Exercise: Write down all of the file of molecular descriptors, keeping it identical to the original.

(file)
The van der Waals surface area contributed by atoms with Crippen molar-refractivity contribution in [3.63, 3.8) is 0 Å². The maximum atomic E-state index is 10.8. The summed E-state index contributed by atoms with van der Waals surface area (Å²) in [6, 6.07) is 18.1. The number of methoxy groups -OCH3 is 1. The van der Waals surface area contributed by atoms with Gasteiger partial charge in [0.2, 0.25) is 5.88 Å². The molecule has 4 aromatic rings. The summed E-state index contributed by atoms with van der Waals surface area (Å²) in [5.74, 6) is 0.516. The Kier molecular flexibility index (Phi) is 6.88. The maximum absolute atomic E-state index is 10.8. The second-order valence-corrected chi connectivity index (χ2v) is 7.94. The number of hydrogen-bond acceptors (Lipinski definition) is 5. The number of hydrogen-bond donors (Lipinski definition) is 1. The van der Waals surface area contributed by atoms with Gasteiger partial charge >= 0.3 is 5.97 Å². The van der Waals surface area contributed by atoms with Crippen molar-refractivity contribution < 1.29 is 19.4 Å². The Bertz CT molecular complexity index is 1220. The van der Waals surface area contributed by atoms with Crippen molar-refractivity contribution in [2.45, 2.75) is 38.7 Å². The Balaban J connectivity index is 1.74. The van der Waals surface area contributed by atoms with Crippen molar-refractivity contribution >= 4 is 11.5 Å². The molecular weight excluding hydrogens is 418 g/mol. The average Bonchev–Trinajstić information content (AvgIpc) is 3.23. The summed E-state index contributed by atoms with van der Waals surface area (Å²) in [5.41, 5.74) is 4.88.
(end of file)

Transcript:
The van der Waals surface area contributed by atoms with Crippen molar-refractivity contribution in [3.63, 3.8) is 0 Å². The maximum atomic E-state index is 10.8. The summed E-state index contributed by atoms with van der Waals surface area (Å²) in [6, 6.07) is 18.1. The number of methoxy groups -OCH3 is 1. The van der Waals surface area contributed by atoms with Gasteiger partial charge in [0.2, 0.25) is 5.88 Å². The molecule has 4 aromatic rings. The summed E-state index contributed by atoms with van der Waals surface area (Å²) in [5.74, 6) is 0.516. The Kier molecular flexibility index (Phi) is 6.88. The maximum absolute atomic E-state index is 10.8. The second-order valence-corrected chi connectivity index (χ2v) is 7.94. The number of hydrogen-bond acceptors (Lipinski definition) is 5. The number of hydrogen-bond donors (Lipinski definition) is 1. The van der Waals surface area contributed by atoms with Gasteiger partial charge >= 0.3 is 5.97 Å². The van der Waals surface area contributed by atoms with Crippen molar-refractivity contribution < 1.29 is 19.4 Å². The Bertz CT molecular complexity index is 1220. The van der Waals surface area contributed by atoms with Crippen molar-refractivity contribution in [2.45, 2.75) is 38.7 Å². The Balaban J connectivity index is 1.74. The van der Waals surface area contributed by atoms with Crippen molar-refractivity contribution >= 4 is 11.5 Å². The molecular weight excluding hydrogens is 418 g/mol. The average Bonchev–Trinajstić information content (AvgIpc) is 3.23. The summed E-state index contributed by atoms with van der Waals surface area (Å²) in [5.41, 5.74) is 4.88.